But now you can’t write without an online connection! You’re a slave to the man!

When I’m somewhere I can’t access the Internet (which, these days and considering I walk around with a wifi hotspot on my phone, isn’t all that often), I can still use Word or TextEdit (or Pages or LibreOffice or one of the several other word processors I have on my computer) and then paste into Google Docs later. In short: everything’s fine.

When is The Spank Chronicles going to be done? When can we see the completed Spank Chronicles?

It’ll be done when it’s done, but hopefully that will be be in the next few months. I can’t tell you when you can see it yet; that’s still being worked out.

But… you could release it on the InterWebs right now and we’d totally pay you for it! Do a Kickstarter!

Sorry. It’s contractually promised.

Hmph. Well, you should still do a Kickstarter one day.

Maybe one day.

It’s not too late to tell us what The Spank Chronicles is about.

Yes it is, we’re at the end of the entry.

Wait, no we’re n

DRM On My Books

Question in e-mail today:

I have your books on my Kindle. As an author, would it bother you if I stripped the DRM from the ebook, to read it on another ebook reader? Or should I buy another copy?

Speaking personally and only for myself, I’m of the opinion that once you bought the book, in electronic format or otherwise, it’s yours to do with as you please. So if in the privacy of your own home and for your own personal use you de-DRM’d your book files? Fine by me.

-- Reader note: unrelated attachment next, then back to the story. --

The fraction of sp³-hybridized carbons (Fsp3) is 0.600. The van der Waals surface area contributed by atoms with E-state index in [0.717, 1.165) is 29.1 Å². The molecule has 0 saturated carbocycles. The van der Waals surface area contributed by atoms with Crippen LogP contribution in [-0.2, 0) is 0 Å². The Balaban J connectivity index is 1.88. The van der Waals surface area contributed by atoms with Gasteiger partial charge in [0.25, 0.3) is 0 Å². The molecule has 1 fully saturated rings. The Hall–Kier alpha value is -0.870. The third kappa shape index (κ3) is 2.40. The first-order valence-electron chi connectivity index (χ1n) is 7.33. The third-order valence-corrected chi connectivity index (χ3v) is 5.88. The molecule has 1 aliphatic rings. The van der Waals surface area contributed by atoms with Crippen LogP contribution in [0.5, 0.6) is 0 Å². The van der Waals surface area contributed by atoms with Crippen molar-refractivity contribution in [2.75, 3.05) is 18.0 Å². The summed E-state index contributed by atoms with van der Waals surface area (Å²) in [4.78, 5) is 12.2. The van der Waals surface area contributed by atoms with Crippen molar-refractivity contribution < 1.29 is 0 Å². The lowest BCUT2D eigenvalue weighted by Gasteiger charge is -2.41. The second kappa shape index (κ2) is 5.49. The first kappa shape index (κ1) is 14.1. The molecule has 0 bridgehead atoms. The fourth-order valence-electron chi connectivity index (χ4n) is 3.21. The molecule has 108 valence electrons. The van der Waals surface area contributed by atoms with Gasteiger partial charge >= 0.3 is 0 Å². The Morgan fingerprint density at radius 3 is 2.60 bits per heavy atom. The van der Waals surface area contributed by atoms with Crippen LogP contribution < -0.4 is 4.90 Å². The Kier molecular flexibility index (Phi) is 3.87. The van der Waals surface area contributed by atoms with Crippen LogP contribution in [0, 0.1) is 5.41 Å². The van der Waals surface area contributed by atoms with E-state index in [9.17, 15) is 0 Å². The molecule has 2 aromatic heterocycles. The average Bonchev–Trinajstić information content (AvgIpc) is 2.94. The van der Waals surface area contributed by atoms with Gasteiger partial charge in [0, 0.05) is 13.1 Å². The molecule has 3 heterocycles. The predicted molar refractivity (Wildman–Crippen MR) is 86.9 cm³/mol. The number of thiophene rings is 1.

I should note on a personal level that typically speaking I don’t strip out the DRM on my ebooks because from a practical point of view I don’t find it particularly onerous. Amazon, Nook and Google all have reading apps for my phone, tablets and computers, so I don’t find the need to crack the DRM in order to read what I want, where I want. I’ll note the Apple bookstore doesn’t have an Android or PC app as far as I can know, which keeps me from buying many books out of that store (Krissy buys some, as most her iReading is done on the iPad). As a practical matter, it’s access, not DRM per se, which is the issue for me, and I suspect access is the issue for most folks.

This is separate, mind you, from the philosophical issue of DRM, which on a personal level I find unnecessary for the books I write, and which from a business point of view may actually become an economic hindrance to publishers in the long run. Charlie Stross mused about this recently, and I recommend his thoughts to you. Other authors may feel differently than I do on the philosophical and economic desirability of DRM for their work, and that’s fine, and I support their choices. My belief is every author should have the ability to say how their work is presented to consumers in the marketplace.

But again, once you’ve bought it, I think the thing is yours. As long as you’re stripping out the DRM for your own personal use, what do I care? Please don’t turn around and put the book on a torrent, etc, blah blah blah. Athena needs college. But I don’t think most people are really that interested in becoming pirates, arrr. I think most people just want to read the books they buy. I’m for people doing that.